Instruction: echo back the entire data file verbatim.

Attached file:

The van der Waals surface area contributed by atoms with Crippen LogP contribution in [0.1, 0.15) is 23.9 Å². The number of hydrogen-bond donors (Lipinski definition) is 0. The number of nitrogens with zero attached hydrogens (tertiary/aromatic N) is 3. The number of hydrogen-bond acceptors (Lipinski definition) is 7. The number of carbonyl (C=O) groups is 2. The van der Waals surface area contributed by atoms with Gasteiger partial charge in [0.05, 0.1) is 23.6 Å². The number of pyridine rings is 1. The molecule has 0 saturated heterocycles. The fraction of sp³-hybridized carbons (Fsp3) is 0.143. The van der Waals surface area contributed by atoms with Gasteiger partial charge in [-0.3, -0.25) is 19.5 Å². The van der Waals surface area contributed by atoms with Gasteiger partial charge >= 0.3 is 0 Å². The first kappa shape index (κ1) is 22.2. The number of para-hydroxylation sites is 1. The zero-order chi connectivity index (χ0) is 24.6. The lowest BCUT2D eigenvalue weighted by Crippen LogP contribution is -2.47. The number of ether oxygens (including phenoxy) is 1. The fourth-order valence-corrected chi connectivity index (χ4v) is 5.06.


The van der Waals surface area contributed by atoms with Crippen LogP contribution in [0.1, 0.15) is 23.9 Å². The number of hydrogen-bond donors (Lipinski definition) is 0. The number of nitrogens with zero attached hydrogens (tertiary/aromatic N) is 3. The number of hydrogen-bond acceptors (Lipinski definition) is 7. The number of carbonyl (C=O) groups is 2. The van der Waals surface area contributed by atoms with Gasteiger partial charge in [0.05, 0.1) is 23.6 Å². The number of pyridine rings is 1. The molecule has 0 saturated heterocycles. The fraction of sp³-hybridized carbons (Fsp3) is 0.143. The van der Waals surface area contributed by atoms with Gasteiger partial charge in [-0.3, -0.25) is 19.5 Å². The van der Waals surface area contributed by atoms with Gasteiger partial charge >= 0.3 is 0 Å². The first kappa shape index (κ1) is 22.2. The number of para-hydroxylation sites is 1. The zero-order chi connectivity index (χ0) is 24.6. The lowest BCUT2D eigenvalue weighted by Crippen LogP contribution is -2.47. The number of ether oxygens (including phenoxy) is 1. The fourth-order valence-corrected chi connectivity index (χ4v) is 5.06.